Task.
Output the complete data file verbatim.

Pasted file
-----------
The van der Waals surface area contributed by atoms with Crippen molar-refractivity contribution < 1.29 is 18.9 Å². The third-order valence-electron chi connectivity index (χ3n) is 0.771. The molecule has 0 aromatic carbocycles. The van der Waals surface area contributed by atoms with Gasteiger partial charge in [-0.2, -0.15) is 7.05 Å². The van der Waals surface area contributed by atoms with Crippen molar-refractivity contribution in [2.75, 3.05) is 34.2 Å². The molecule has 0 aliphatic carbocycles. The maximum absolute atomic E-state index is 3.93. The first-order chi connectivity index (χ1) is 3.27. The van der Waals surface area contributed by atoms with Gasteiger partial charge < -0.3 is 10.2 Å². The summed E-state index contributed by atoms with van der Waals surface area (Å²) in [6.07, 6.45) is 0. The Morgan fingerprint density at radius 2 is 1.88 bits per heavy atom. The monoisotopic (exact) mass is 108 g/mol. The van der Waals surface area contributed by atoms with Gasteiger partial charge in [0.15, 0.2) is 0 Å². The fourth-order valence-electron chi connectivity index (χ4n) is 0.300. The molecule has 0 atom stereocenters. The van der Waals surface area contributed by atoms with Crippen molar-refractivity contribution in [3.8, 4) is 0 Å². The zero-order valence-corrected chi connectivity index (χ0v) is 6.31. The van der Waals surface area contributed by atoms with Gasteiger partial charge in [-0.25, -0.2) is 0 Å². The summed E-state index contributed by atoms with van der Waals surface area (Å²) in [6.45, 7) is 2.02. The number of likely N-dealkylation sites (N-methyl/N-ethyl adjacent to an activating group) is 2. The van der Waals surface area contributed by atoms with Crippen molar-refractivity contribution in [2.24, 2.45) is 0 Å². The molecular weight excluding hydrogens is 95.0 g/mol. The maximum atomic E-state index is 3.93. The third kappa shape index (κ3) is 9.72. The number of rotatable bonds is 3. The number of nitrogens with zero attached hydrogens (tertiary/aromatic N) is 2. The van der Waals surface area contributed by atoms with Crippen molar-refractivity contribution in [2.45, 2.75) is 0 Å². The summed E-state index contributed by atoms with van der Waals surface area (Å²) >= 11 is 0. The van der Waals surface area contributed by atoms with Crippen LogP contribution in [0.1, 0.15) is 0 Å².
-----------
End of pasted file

The van der Waals surface area contributed by atoms with Crippen molar-refractivity contribution < 1.29 is 18.9 Å². The third-order valence-electron chi connectivity index (χ3n) is 0.771. The molecule has 0 aromatic carbocycles. The van der Waals surface area contributed by atoms with Gasteiger partial charge in [-0.2, -0.15) is 7.05 Å². The van der Waals surface area contributed by atoms with Crippen molar-refractivity contribution in [2.75, 3.05) is 34.2 Å². The molecule has 0 aliphatic carbocycles. The maximum absolute atomic E-state index is 3.93. The first-order chi connectivity index (χ1) is 3.27. The van der Waals surface area contributed by atoms with Gasteiger partial charge < -0.3 is 10.2 Å². The summed E-state index contributed by atoms with van der Waals surface area (Å²) in [6.07, 6.45) is 0. The Morgan fingerprint density at radius 2 is 1.88 bits per heavy atom. The monoisotopic (exact) mass is 108 g/mol. The van der Waals surface area contributed by atoms with Gasteiger partial charge in [0.15, 0.2) is 0 Å². The fourth-order valence-electron chi connectivity index (χ4n) is 0.300. The molecule has 0 atom stereocenters. The van der Waals surface area contributed by atoms with Crippen molar-refractivity contribution in [3.8, 4) is 0 Å². The zero-order valence-corrected chi connectivity index (χ0v) is 6.31. The van der Waals surface area contributed by atoms with Gasteiger partial charge in [-0.25, -0.2) is 0 Å². The summed E-state index contributed by atoms with van der Waals surface area (Å²) in [6.45, 7) is 2.02. The number of likely N-dealkylation sites (N-methyl/N-ethyl adjacent to an activating group) is 2. The van der Waals surface area contributed by atoms with Crippen molar-refractivity contribution in [2.24, 2.45) is 0 Å². The molecular weight excluding hydrogens is 95.0 g/mol. The maximum atomic E-state index is 3.93. The third kappa shape index (κ3) is 9.72. The number of rotatable bonds is 3. The number of nitrogens with zero attached hydrogens (tertiary/aromatic N) is 2. The van der Waals surface area contributed by atoms with Crippen molar-refractivity contribution in [2.45, 2.75) is 0 Å². The summed E-state index contributed by atoms with van der Waals surface area (Å²) >= 11 is 0. The van der Waals surface area contributed by atoms with Crippen LogP contribution in [0.1, 0.15) is 0 Å².